Car reviews - Mazda - Mazda2 - Genki 5-dr hatch
5 May 2010
THE MAZDA2 has always been one of the most accomplished and best-value light-sized Japanese cars available in Australia, and the release of an upgraded model that is now built in Thailand has sharpened the pencil of Mazda’s smallest model in both regards.
Available now at a driveaway launch price of $16,990, the entry-level Mazda2 Neo hatch manual – like all facelifted Mazda2 models – comes standard with electronic stability control.
Unavailable or optional on most entry-level versions of less expensive light-cars, ESC is a potentially life-saving safety technology that probably delivers the most benefit in the smallest vehicle category, which is frequented predominantly by older and young female buyers.
Similarly, side and curtain airbags are either unavailable or optional on the base variants of most light-cars, so the mid-range Mazda2 Maxx – the only specification grade in which the new Mazda2 sedan is available – matches or betters the majority of its rivals by now coming standard with six airbags and a five-star ANCAP crash safety rating.
Of course, side and curtain airbags as still optional on the base Mazda2 Neo, but at $400 the cost is about the same as what some brands charge for metallic paint, which continues to be free on all Mazdas.
Improved standard safety features and small but significant price reductions aside, the upgraded Mazda2 hatch and sedan is hard to pick on the road in terms of cosmetic changes, with the all-new four-door presenting the same mildly massaged front-end design but gaining a relatively cavernous 450-litre boot.
That makes it almost as big as the Mazda3 and Mazda6 sedans, and a whole 210 litres more commodious than the Mazda2 hatch. Further improving the new sedan’s flexibility is a 60/40-split folding rear seat, multi-link boot hinges that don’t rob boot space and one of the largest opening apertures in its class.
Oh, the Mazda2 boot is also fully lined and illuminated, but unlike its most direct light sedan rivals accommodates a spacer-saving, rather than full-size, spare wheel and tyre.
The booted Mazda2 looks a little like a downsized Mazda3 or even Mazda6 in isolation. When parked alongside its larger stablemates, however, it’s sharply rising belt line and more pronounced wedge shape give it a funkier shape – although Mazda’s trademark white-lens tail-light stamp it firmly as part of the Zoom-Zoom family.
Despite riding on the same 2490mm wheelbase as the hatch, the rear seats of the sedan somehow a little more accommodating, offering enough stretching room for two large adults, as well as acceptable head and legroom – even with full-size adults on board up front.
Quality of the Thai-sourced model appears to be on par with its Japanese-made forebears and, although the trim pads that cover the securing bolts in the front armrests are missing out back, the sedan also scores power rear windows, five adjustable head restraints, three child-seat anchors, three soft-sprung overhead grabrails and two bottle holders.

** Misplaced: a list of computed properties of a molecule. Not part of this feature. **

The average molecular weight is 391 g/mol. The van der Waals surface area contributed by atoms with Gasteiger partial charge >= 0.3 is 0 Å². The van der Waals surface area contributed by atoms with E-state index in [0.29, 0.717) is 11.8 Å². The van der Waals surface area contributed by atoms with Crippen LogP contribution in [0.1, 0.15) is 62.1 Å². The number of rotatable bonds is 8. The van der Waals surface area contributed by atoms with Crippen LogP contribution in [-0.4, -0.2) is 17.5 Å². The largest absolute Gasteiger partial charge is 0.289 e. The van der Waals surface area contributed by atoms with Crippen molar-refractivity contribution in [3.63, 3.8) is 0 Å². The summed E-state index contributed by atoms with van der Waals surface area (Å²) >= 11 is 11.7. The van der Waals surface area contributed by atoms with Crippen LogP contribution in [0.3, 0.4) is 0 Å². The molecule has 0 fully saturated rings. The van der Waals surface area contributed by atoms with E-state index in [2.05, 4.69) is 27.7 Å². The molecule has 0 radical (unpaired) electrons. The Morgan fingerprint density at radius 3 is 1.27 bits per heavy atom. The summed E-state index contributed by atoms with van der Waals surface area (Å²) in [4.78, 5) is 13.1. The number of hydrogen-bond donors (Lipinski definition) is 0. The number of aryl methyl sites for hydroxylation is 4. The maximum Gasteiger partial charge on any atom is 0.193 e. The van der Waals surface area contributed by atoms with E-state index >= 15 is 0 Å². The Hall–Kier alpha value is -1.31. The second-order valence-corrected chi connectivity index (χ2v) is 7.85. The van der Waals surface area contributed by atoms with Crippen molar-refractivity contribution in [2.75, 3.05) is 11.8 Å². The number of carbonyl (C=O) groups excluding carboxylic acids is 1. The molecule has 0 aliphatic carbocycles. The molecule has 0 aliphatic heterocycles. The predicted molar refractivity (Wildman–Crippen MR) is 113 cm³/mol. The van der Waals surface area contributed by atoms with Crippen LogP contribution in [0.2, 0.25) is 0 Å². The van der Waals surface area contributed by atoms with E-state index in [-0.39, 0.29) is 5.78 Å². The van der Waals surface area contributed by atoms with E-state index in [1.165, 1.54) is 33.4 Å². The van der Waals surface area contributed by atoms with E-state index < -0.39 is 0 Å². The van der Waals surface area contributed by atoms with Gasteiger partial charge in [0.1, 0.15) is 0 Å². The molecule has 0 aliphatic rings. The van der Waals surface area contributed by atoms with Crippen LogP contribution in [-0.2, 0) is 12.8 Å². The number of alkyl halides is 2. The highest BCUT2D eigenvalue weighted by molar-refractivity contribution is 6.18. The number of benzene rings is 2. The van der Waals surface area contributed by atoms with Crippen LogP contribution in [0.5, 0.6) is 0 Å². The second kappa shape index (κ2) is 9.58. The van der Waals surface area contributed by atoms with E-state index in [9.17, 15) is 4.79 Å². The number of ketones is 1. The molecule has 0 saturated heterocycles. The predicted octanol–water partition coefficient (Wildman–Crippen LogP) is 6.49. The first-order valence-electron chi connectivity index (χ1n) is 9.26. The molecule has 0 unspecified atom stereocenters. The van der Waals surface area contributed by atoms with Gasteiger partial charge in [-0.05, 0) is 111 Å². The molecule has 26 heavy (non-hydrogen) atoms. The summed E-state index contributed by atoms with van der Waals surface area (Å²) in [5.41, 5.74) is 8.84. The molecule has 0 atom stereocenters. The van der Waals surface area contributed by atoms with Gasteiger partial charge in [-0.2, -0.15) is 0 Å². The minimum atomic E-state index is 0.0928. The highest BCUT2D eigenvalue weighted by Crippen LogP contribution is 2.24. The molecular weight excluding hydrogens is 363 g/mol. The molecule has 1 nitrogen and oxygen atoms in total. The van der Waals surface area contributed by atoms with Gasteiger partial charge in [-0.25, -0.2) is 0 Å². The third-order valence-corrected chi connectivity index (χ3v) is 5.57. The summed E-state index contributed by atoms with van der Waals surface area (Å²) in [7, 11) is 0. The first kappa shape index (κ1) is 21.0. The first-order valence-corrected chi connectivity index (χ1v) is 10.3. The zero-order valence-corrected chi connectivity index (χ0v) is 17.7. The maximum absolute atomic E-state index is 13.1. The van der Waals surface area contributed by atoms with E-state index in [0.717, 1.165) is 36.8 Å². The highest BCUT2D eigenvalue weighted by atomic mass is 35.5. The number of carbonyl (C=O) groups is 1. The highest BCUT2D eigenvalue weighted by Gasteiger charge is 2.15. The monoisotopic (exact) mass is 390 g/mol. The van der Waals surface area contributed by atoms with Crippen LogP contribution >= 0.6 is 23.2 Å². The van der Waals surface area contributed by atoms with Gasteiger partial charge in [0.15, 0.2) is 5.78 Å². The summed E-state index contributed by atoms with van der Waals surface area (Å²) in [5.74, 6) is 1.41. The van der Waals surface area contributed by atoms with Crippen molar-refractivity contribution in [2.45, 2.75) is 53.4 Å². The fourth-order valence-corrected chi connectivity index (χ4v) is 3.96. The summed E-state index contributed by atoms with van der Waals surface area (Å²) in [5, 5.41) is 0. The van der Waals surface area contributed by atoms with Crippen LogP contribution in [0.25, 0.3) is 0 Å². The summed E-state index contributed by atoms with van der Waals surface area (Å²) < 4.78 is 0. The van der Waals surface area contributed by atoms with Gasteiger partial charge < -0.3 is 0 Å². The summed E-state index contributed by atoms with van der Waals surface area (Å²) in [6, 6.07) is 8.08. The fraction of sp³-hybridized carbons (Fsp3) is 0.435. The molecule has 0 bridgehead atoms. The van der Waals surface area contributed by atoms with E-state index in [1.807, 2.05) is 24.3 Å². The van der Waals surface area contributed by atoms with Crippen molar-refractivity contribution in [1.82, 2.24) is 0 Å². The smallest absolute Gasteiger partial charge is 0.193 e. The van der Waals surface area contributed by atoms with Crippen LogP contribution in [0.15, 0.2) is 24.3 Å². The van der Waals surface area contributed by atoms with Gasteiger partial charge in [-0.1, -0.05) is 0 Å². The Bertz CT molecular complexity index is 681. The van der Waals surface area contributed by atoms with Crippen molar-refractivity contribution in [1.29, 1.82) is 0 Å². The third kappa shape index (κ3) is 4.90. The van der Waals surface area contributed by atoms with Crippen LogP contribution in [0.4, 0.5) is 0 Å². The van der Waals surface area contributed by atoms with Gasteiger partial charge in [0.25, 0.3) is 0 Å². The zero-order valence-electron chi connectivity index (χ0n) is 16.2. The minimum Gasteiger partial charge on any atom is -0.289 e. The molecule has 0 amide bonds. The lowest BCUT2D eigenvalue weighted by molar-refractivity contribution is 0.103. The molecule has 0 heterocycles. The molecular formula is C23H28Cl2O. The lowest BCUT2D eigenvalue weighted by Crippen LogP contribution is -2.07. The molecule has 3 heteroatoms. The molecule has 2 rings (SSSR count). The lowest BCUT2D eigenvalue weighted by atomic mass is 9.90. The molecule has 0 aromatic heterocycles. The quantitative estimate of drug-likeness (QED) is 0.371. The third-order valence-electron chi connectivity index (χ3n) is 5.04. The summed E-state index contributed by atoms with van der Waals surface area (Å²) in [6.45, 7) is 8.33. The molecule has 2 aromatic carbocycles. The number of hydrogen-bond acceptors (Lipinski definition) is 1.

Interior changes are minimal aside from revised and seemingly hard-wearing new seat trims, but the Mazda2 cabin still looks new to us, featuring a cool central LCD screen displaying time and audio functions, a handy console-mounted gearshifter, driver’s seat-height adjustment and the obligatory aux-in audio jack..
No, there’s still no steering wheel reach adjustment or cruise control, the glovebox remains tiny and there’s no centre armrest – let alone a handy one-touch indicator function – but the Two is not alone in its class in these regards.
Its perky 1.5-litre engine does, however, continue to offer stand-out performance along with a purposeful, if ever-present, engine note that’s accompanied by meaningful acceleration to beyond 6000rpm.
If anything, the revised Euro 4-compliant engine – which still drinks regular unleaded petrol remains mated to slick five-speed manual and four-speed automatic transmissions – feels more flexible in the midrange while remaining smoother and more refined than any more affordable light-car.
Based on the midrange Maxx, the Mazda2 sedan comes with the same side and curtain airbags, six-CD player with steering wheel controls and 15-inch alloys as the Maxx hatch.
Because the Maxx shares the same suspension set-up as the base Neo – rather than the sports-oriented Genki hatch, the Mazda2 sedan is softer than the flagship five-door, revealing more pronounced bodyroll during cornering and generally feeling less composed.
That said, the Mazda2 has always been up there with Ford’s Fiesta – which will also switch to Thailand production this year – as one of the sharpest tools in the light-car shed, and the adoption of twin-tube rear shock absorbers (which were already fitted up front) and revised damping tune, maintains its lead in handling terms.
Producing amazingly low levels of wind, tyre and suspension noise at all speeds, the Mazda2 delivers the sort of ride quality, vice-free steering and general body control that was unheard of in the small-car class only a few years ago.
Given the price reductions in concert with important safety additions for the entry-level and midrange versions of the facelifted Mazda2, the subtle dynamic and interior changes make one of Australia’s most polished light-cars better value than ever.
Throw in the added security and cargo carrying ability of the sedan, however, we’d be surprised if Australia’s newest light-sized four-door doesn’t attract more than the 20 per cent overall sales split Mazda has forecast for the all-new Two sedan.
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